More on those nutty millionaires

7 04 2010

Though it’s cathartic to simply rant about rich people who have dumb ideas about taxation, even I realize that it isn’t terribly constructive.  Instead, we must try to grasp the fallacies that shape their conception of the world and the economy in order to prevent their contagion of ignorance from spreading.

It is a bit difficult to understand why these unfortunate souls feel guilty about their wealth (whether they inherited it or created it themselves) and why they feel that government is the only institution through which their wealth can be properly redistributed.

Fortunately, this topic is addressed succinctly in The Anti-Capitalistic Mentality by Ludwig von Mises.  The text is available free of charge here, if you want to take a look at it.  It’s short—honestly.  Of particular interest is Section I.

The apparently weighty guilt of wealth seems to stem from the failure to realize that wealth is in fact created; honestly accumulated fortunes come from providing value to individuals (by supplying people with eco-friendly laundry detergent, for example), not by carving up some giant and finite pie.

If the world’s wealth is viewed as more or less static, it is somewhat understandable to be concerned that the riches of the wealthy could perhaps be better used by others.  I’ll admit that once I make more than two or three billion dollars, I will probably run out of yachts to buy.  And you can only purchase two or three island nations before it just gets old.

But there is no limit to the amount of wealth mankind can create.  There is probably more wealth in the decrepit state of Michigan than there was in all of Renaissance Europe.  Don’t believe me?  Compare the standard of living of a middle class Michigander with one of the Medicis.  Who is or was able to enjoy luxuries like air conditioning, microwave dinners, and daily reruns of old cop shows on WADL Urban Television?

There is also the perceived “unfairness” of inherited wealth: because an individual didn’t work to build the fortune, they might have no conception of how wealth is earned, and therefore may not appreciate the gift placed in their lap.  A few of the selfless millionaires in the previous articles are indeed wealthy heirs or heiresses who likely take wealth for granted to some extent.  So it might be easy for them to dispose of their own wealth—but I’m sure they will find a less than receptive audience if they try to persuade those who earned every penny.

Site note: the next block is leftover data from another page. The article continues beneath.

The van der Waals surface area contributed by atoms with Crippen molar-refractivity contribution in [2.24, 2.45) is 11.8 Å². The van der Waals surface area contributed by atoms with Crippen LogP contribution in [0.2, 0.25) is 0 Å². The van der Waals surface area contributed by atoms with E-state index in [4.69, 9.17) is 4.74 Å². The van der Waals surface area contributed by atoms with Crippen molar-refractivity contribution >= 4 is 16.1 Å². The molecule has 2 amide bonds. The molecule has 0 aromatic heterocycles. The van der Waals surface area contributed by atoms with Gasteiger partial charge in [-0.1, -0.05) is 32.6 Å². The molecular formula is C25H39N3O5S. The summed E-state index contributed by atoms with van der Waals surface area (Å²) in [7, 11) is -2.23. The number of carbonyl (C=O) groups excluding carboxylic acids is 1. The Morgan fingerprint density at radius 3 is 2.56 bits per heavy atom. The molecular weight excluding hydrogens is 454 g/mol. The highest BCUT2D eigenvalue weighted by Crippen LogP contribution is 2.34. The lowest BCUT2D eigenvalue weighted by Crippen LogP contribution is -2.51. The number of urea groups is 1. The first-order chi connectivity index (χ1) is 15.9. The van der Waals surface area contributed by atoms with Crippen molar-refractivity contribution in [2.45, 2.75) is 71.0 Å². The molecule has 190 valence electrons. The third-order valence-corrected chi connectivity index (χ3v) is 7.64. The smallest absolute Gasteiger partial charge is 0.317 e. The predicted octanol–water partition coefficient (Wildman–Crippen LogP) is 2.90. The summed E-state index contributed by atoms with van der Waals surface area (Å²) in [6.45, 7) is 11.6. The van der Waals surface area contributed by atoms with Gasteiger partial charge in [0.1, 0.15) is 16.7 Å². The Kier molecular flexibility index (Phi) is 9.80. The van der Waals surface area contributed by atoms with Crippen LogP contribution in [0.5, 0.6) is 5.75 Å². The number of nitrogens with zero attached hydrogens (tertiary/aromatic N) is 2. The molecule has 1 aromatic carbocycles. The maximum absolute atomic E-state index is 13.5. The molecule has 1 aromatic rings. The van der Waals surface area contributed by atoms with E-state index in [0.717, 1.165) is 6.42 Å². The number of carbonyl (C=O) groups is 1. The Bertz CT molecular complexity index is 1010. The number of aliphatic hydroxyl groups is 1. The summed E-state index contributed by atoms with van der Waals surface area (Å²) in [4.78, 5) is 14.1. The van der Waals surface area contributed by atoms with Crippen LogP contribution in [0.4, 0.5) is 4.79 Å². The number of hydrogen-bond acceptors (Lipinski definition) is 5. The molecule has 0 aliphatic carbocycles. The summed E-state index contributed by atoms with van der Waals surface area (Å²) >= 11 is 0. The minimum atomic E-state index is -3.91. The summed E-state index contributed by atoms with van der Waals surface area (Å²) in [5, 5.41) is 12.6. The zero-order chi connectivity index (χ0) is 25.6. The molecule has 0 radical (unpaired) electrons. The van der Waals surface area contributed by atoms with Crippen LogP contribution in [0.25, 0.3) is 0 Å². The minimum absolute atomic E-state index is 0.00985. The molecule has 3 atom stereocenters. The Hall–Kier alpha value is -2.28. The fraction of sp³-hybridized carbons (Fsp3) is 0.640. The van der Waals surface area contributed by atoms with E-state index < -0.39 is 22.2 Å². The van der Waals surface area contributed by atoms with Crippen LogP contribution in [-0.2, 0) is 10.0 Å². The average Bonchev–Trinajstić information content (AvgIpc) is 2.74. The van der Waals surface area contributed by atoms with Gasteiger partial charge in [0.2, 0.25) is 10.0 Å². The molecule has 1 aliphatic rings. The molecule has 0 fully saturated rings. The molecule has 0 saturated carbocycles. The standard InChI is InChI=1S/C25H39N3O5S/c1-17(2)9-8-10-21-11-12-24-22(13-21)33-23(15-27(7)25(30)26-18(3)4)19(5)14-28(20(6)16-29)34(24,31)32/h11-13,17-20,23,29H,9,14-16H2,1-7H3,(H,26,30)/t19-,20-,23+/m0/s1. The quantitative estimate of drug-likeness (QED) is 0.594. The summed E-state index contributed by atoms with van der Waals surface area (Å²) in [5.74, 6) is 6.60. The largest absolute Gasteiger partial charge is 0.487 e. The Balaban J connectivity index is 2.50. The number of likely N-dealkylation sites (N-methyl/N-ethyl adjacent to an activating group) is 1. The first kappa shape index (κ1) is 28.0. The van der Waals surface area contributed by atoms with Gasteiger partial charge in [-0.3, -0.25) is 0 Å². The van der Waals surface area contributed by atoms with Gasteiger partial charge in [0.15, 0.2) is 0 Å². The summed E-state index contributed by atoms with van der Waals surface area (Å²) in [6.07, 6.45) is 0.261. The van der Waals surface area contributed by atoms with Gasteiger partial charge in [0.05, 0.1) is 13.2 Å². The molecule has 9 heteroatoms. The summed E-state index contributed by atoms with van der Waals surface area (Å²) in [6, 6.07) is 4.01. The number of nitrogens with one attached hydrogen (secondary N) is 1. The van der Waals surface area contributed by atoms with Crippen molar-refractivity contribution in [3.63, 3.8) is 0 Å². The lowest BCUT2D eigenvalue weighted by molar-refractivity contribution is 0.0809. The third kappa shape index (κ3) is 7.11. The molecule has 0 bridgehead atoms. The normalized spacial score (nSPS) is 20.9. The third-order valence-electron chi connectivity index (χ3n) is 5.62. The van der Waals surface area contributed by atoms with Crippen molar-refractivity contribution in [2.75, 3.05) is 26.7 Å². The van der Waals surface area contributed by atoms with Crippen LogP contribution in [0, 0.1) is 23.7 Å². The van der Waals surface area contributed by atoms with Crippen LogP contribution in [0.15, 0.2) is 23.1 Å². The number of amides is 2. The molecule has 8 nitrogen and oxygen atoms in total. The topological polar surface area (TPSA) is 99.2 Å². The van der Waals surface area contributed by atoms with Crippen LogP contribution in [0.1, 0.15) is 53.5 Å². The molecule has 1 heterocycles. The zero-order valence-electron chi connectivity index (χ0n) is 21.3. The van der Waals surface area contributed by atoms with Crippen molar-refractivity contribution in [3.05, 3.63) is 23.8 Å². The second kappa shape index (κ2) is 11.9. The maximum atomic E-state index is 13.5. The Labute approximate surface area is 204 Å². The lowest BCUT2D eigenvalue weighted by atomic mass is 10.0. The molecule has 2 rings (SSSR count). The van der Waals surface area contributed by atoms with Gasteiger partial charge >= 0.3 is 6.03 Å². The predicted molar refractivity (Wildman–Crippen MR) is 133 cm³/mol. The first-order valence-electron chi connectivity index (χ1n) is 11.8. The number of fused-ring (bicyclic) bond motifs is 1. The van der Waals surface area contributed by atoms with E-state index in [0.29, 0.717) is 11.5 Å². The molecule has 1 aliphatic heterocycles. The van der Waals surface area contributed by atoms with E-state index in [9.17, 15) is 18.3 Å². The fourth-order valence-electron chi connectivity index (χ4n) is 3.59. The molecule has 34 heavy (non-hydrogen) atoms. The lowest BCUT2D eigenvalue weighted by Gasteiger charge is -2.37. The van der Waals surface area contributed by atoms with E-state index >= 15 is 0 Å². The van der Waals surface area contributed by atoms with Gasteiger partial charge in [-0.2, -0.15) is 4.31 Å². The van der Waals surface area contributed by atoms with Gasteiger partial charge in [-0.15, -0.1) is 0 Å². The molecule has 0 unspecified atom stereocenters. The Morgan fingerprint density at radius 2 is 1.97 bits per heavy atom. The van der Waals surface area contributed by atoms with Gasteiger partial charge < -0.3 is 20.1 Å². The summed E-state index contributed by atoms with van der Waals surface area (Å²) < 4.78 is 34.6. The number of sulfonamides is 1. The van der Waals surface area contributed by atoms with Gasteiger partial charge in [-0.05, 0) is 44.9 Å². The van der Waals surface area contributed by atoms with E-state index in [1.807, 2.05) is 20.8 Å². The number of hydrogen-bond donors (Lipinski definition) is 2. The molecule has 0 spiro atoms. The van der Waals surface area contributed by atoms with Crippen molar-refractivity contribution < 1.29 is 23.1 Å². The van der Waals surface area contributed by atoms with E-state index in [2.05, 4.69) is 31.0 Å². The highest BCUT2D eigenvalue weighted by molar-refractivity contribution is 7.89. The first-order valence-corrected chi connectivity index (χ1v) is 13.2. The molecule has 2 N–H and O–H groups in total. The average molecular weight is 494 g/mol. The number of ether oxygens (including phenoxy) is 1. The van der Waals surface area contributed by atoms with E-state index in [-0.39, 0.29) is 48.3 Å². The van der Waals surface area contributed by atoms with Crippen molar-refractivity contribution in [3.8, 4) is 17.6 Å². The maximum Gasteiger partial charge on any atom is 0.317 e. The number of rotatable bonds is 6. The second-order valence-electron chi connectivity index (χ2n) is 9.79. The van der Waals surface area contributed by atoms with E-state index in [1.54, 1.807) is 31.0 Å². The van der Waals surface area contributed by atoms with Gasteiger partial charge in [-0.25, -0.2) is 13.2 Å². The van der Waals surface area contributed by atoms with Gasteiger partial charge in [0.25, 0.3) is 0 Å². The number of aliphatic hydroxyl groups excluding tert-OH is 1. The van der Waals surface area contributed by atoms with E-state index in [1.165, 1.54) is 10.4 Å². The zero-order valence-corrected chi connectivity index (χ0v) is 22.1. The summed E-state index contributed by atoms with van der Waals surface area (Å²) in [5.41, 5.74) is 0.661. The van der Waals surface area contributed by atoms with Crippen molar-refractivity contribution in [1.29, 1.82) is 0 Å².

All of this, though, misses a broader truth, and one that I suggested previously.  Even if Warren Buffett got all Scroogey and decided to hoard his fortune, placing it in some bank in Omaha, that wealth is still hard at work.  Hell, he could put the money anywhere—corporate bonds, stocks, or pretty much any place other than under his mattress—and it would still spur economic growth far more efficiently than that same amount of money could if it was redistributed by government.

Your savings don’t simply sit locked away in a vault when you put them in a bank.  They get lent out to fund other economic activity.  Corporate bonds can spur research and development; same with stocks.  The market weeds out unsuccessful enterprises and redirects resources to those with potential.  The government, on the other hand, is notoriously bad at picking winners and losers.

All arguments aside, the bottom line is: you know what to do with your wealth—the product of your own labor—better than any bureaucrat does.  This applies equally if you are poor and frugal or rich and frugal, sitting on “untapped” and “unredistributed” piles of wealth.  Don’t let any misguided heirs or heiresses dabbling in social justice tell you otherwise.




One response

16 04 2010

Bravo on the film review.

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